Joe Torrez, Plaintiff-appellant, v. Secretary of Health and Human Services, Defendant-appellee, 948 F.2d 1290 (6th Cir. 1991)

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U.S. Court of Appeals for the Sixth Circuit - 948 F.2d 1290 (6th Cir. 1991)

Nov. 13, 1991


Before KEITH and RYAN, Circuit Judges, and ALDRICH, District Judge.* 

ORDER

Joe Torrez appeals a judgment affirming the Secretary's denial of his application for social security disability benefits. The case has been referred to a panel of the court pursuant to Rule 9(a), Rules of the Sixth Circuit. Upon examination, the panel unanimously agrees that oral argument is not needed. Fed. R. App. P. 34(a). In addition, the parties have expressly waived oral argument in this case.

Torrez alleged that he was disabled due to nervousness and a stomach disorder. However, an administrative law judge (ALJ) determined that Torrez was not disabled because he could still perform a significant number of light jobs. The ALJ's opinion became the final decision of the Secretary on June 8, 1990, when the Appeals Council denied Torrez's request for further review. On March 29, 1991, the district court adopted a magistrate judge's recommendation and entered a judgment in favor of the Secretary. It is from this judgment that Torrez now appeals.

Judicial review of the Secretary's decision is limited to determining whether the Secretary's findings are supported by substantial evidence and whether the Secretary employed the proper legal standards in reaching her conclusion. Substantial evidence is more than a scintilla of evidence but less than a preponderance and is such relevant evidence as a reasonable mind might accept as adequate to support a conclusion. The scope of our review is limited to an examination of the record only. We do not review the evidence de novo, make credibility determinations nor weigh the evidence.

Brainard v. Secretary of Health and Human Services, 889 F.2d 679, 681 (6th Cir. 1989) (per curiam) (citations omitted).

In the instant case, the ALJ found that Torrez had not engaged in substantial gainful activity since May 29, 1986. While the ALJ found that Torrez had a "severe anxiety reaction, depression, mixed personality disorder and stomach troubles," he also found that these impairments did not meet or equal any of the impairments listed in Appendix 1 of the regulations. The ALJ also found that Torrez was unable to perform his past work. These findings are not in dispute. However, the ALJ then went on to find that Torrez retained the ability to perform light work that was not highly stressful and which was relatively routine and repetitive. A vocational expert indicated that a significant number of these jobs were available to Torrez. Thus, the ALJ was able to determine that Torrez was not disabled by relying on vocational testimony within the framework of the medical-vocational guidelines that are found at 20 C.F.R. Part 404, Subpart P, App. 2, Rule 202.20.

On appeal, Torrez argues that the ALJ did not pose a proper hypothetical to the vocational expert. He argues that additional nonexertional restrictions were suggested by Dr. Cappone in a psychological report, which was prepared after the administrative hearing at the ALJ's request. We find that the ALJ adequately described Torrez's condition in his hypothetical to the vocational expert. See Varley v. Secretary of Health and Human Services, 820 F.2d 777, 780 (6th Cir. 1987). "If the hypothetical has support in the record, it need not reflect the claimant's unsubstantiated complaints." Blacha v. Secretary of Health and Human Services, 927 F.2d 228, 231 (6th Cir. 1990) (per curiam).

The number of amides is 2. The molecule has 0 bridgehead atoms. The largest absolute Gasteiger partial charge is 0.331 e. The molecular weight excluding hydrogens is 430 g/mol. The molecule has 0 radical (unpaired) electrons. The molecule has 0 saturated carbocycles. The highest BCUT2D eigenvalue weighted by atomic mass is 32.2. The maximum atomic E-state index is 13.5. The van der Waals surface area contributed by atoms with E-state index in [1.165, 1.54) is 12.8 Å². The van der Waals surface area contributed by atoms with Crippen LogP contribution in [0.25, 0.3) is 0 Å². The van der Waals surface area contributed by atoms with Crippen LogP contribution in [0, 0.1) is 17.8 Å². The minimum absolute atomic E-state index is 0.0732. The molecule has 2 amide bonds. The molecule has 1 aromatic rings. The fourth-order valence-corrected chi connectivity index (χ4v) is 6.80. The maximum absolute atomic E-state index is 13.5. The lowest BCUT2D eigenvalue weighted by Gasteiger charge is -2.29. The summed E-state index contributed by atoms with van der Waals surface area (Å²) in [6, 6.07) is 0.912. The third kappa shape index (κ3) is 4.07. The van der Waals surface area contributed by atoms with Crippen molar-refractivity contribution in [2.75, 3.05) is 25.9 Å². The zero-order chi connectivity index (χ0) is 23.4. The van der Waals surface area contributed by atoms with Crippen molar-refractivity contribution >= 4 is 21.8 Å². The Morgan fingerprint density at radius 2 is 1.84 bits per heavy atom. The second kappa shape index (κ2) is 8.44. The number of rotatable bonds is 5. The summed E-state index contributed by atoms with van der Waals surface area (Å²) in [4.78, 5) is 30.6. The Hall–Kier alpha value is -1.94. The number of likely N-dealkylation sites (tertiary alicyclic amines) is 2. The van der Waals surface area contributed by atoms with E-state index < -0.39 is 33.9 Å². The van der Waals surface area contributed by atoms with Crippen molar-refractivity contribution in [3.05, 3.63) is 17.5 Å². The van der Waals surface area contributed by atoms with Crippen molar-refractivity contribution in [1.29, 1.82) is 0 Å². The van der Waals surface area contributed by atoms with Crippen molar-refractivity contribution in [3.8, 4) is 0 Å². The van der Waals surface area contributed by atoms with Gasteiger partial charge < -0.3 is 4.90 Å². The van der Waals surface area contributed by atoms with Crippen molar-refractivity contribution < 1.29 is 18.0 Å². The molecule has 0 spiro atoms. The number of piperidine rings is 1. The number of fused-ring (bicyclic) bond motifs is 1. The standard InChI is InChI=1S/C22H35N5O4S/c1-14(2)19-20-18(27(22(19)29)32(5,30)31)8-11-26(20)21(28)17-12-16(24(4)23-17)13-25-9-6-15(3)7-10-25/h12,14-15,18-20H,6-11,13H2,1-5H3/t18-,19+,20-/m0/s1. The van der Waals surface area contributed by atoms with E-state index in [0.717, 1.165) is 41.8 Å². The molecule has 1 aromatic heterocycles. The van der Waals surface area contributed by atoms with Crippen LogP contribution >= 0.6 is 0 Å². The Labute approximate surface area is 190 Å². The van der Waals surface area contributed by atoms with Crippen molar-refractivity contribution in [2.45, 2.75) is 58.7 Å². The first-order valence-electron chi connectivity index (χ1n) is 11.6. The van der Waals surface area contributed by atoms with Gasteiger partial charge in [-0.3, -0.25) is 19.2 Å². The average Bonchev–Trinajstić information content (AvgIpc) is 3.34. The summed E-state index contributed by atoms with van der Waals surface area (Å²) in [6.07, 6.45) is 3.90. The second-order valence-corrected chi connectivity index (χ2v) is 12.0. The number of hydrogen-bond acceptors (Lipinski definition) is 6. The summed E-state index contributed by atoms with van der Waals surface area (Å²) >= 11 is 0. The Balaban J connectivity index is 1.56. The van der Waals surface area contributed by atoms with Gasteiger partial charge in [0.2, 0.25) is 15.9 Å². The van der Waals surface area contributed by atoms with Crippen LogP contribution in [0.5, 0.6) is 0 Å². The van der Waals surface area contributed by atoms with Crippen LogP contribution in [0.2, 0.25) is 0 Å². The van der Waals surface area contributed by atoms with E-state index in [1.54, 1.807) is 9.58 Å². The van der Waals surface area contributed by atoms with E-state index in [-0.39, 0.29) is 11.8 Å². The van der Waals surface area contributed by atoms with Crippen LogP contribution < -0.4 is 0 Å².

Dr. Cappone's recommendation states only that Torrez would be "best suited" for work which would allow for "frequent interruptions, untimed tasks, ability to work according to his own schedule, tolerate his need to work alone, require minimal supervision, and allow him frequent interruptions of his normal day and work routine" to allow for frequent absences. Moreover, the relevance of her evaluation is questionable because it was rendered almost nine months after Torrez's insured status had expired.

The reports of the physicians who had examined Torrez during the period that he was insured are consistent with the hypothetical that was posed by the ALJ. In 1975, Dr. Danto reported that Torrez was "psychiatrically disabled from any type of pressure employment in the factory sense." In 1983, Dr. Lian found that Torrez had a "moderately severe anxiety reaction" and gastrointestinal disorder. He felt that there was a causal connection between these conditions and the stress involved in Torrez's factory production job. However, he also stated that Torrez "is able to work as a janitor at his own pace provided that he does not receive any pressure from the supervisory personnel." These opinions were adequately described to the vocational expert by the ALJ. The expert's testimony is sufficient to satisfy the Secretary's ultimate determination that Torrez is not disabled because a significant number of light jobs are available to him despite his impairments.

Accordingly, the judgment of the district court is affirmed. Rule 9(b) (3), Rules of the Sixth Circuit.

 *

The Honorable Ann Aldrich, U.S. District Judge for the Northern District of Ohio, sitting by designation